I would very much like to hear from authors on how they use the video trailer of a book to take it to its readers. Do share.
The issue here isn’t what to do with a book trailer, it’s what to do with videos in general. Most video creators don’t pay attention to how video actually works. So, they spend the time, effort and possibly money to have a video made, but then don’t use it properly.
Here are just a few thoughts for you on how you can get the most out of any video that you create.
Create Your YouTube Channel
First of all, make sure you have your own YouTube channel. I’m assuming if you have videos created, you’ve got one.
In the channel settings, make sure that you populate the About information, including a good profile image and cover art to make the channel engaging. That includes making sure that there are links to your website as well as to your book listing.
Set Up Featured Content
To help prospective viewers learn more about you, go into your channel settings and set up the featured content so that at the end of the current video a viewer is watching they are prompted to watch another one on your channel.
You can also define a featured video for the channel as a whole. This is the one that appears on the front page when someone visits your channel. This is a great place to use your book trailer or a video clip of you speaking or at a book signing event.
Brand Your Content
You may also choose to add a watermark to all of your videos. Use a single color version of your logo with a transparent background. Keep in mind, this is tiny. (Once again, this is simply to create brand recognition.)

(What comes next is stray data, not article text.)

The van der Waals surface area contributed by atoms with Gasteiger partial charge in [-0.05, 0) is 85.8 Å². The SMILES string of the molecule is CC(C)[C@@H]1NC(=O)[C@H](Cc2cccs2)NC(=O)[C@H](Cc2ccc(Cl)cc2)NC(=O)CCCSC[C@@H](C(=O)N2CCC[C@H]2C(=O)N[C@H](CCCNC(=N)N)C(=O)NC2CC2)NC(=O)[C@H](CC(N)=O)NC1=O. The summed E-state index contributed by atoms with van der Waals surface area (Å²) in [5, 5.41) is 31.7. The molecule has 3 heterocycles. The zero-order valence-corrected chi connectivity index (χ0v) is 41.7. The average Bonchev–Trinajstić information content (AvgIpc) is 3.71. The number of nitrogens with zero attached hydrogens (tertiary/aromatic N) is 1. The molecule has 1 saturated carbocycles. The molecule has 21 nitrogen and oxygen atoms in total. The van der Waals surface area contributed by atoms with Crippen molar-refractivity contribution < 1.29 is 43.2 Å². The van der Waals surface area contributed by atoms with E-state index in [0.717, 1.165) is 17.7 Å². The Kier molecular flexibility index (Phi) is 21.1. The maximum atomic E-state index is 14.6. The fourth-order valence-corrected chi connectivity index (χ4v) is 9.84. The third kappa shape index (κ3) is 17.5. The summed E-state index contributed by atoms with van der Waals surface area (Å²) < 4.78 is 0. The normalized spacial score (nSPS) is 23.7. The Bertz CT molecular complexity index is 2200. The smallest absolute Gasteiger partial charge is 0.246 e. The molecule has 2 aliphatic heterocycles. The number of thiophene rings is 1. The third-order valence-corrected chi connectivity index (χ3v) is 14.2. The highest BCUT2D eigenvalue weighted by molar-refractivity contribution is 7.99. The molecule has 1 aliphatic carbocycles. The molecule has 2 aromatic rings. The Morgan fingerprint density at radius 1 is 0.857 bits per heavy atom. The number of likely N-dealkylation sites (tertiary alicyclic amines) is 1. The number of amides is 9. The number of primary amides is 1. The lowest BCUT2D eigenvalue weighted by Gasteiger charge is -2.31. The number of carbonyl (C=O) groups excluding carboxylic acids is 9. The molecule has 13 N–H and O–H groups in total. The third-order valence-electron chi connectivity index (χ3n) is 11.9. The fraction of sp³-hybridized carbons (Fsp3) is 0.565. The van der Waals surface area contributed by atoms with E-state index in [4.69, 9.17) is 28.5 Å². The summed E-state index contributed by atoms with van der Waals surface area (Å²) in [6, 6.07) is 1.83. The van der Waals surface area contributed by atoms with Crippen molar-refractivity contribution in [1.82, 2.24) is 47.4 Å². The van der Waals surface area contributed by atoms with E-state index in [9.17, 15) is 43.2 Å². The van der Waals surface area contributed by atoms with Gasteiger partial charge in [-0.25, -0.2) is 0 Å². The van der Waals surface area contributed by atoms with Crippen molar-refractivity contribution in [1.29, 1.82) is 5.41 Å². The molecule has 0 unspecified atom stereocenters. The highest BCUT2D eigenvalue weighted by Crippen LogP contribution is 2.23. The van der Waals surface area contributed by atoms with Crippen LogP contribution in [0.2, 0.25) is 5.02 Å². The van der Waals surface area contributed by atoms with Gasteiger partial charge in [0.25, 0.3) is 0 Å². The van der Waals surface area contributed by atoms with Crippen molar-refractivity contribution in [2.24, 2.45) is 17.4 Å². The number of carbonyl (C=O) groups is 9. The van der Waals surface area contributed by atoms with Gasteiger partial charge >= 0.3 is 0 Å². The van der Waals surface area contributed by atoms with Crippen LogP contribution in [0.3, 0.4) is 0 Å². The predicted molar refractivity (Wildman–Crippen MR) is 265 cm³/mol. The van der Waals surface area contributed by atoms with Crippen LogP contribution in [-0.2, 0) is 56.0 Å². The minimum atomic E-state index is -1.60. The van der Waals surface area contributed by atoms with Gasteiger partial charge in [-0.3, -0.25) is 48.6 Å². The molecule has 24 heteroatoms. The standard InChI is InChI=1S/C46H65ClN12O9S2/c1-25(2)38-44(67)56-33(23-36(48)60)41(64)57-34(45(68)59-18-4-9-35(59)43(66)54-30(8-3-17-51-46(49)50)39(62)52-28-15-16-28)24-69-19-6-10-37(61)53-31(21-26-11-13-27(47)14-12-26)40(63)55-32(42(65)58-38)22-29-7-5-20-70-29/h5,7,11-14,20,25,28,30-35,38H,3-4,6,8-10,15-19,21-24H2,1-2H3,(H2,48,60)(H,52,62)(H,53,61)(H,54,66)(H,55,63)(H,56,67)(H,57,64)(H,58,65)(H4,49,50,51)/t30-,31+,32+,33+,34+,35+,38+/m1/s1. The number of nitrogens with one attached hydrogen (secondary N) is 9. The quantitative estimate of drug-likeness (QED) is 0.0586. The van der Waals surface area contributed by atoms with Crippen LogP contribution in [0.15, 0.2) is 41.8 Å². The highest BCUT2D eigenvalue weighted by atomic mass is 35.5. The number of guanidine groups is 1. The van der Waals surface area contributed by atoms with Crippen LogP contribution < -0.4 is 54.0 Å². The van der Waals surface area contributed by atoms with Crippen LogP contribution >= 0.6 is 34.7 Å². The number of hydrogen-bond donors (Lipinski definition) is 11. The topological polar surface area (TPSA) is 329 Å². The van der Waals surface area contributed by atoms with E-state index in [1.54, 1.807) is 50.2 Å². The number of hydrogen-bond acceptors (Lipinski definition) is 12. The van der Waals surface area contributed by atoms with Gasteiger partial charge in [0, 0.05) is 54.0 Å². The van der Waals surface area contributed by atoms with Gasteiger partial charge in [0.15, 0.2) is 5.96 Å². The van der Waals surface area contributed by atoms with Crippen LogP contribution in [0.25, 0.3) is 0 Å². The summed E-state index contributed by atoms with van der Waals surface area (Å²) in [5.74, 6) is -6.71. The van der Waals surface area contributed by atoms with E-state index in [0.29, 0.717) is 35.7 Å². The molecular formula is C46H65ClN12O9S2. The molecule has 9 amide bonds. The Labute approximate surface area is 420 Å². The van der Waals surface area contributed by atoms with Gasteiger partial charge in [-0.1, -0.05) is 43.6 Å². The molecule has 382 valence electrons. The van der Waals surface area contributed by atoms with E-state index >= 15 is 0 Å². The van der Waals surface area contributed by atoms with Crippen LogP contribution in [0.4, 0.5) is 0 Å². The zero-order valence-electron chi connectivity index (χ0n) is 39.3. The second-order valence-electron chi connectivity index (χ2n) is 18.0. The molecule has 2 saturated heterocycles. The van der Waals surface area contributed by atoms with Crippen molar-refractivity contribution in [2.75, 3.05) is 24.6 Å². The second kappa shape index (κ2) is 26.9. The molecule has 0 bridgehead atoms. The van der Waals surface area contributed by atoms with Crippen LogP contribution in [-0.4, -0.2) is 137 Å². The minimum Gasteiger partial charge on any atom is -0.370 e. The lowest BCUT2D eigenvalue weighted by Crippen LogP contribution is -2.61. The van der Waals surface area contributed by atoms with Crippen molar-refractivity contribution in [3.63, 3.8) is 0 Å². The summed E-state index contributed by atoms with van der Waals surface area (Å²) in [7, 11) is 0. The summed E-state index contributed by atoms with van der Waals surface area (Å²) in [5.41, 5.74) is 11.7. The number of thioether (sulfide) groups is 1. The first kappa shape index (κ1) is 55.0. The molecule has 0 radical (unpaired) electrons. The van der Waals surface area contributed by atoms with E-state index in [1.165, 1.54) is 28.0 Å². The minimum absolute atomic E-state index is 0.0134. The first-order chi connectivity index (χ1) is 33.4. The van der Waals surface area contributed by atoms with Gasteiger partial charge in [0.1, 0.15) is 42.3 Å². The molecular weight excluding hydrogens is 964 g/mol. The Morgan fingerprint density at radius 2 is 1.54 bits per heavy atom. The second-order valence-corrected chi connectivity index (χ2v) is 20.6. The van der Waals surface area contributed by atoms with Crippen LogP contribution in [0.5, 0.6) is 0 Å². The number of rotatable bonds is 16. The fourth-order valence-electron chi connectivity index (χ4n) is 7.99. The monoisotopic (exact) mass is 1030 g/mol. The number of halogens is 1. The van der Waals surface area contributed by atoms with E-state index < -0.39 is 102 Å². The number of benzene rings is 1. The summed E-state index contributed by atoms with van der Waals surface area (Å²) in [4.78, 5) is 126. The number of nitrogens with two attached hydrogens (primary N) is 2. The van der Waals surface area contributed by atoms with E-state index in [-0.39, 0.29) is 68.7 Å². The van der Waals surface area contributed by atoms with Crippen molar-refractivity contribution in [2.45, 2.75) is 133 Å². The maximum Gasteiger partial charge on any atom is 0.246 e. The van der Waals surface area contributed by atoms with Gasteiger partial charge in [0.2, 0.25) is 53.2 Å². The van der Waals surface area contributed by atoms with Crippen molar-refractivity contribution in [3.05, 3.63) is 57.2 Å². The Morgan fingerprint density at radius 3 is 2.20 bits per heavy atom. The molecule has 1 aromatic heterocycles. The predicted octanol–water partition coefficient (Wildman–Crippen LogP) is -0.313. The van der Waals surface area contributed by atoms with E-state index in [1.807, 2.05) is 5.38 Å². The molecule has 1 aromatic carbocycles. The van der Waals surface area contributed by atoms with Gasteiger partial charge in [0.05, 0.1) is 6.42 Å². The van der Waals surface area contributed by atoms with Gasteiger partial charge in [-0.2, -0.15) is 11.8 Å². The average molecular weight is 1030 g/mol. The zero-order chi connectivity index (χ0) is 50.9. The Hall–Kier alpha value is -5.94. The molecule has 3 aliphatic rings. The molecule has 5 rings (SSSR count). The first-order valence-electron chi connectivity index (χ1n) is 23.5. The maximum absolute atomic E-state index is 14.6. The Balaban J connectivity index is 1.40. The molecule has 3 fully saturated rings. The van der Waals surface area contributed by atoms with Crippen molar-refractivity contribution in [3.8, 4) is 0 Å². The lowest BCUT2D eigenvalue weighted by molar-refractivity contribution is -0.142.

When visitors click on the watermark, they will be automatically subscribed to your channel.
Include Robust Video Descriptions
Now, for every video that you upload, it’s important that you provide a comprehensive description and tags. End each description with links to your website and, as appropriate, your book. Ensure that the description and tags include the keywords that people would be using to search for the content you have created.
Provide Audio Transcripts
And here’s the most important part that most people skip. In your Video Manager, edit the video and go to “Subtitles and CC,” which stands for “closed captioning.” When most people think of closed captioning they think of the subtitles that allow hearing-impaired individuals to be able to know what the video is about. In this day and age though, closed captioning does a whole lot more.
You see it’s through the subtitles that the search engines know what your video content is about. So it acts as SEO for your video and your content.
If you don’t provide the subtitles yourself, Google, the owner of YouTube, attempts to figure out what the audio is saying on its own.
Never trust a computer to translate.
I have a author coaching client who recorded a video to perspective authors. Due to noise in the background, Google believed that she was talking about cows. I guarantee you there is not a single time that she use the word “cow” in her video, yet she ranks well for them. Not exactly the kind of exposure she wanted…
Once you’ve managed to make sure that your channel and content are optimized and that you guide viewers from one video to the next within your channel, you can create subject-oriented playlists, share your videos on Facebook and other social networks, embed your videos in blog posts (both on your website and in LinkedIn), and so much more.
I’ve also used book trailers at speaking engagements to introduce myself.
I hope you find these suggestions useful in your quest for creating more visibility for you, your book and your videos.
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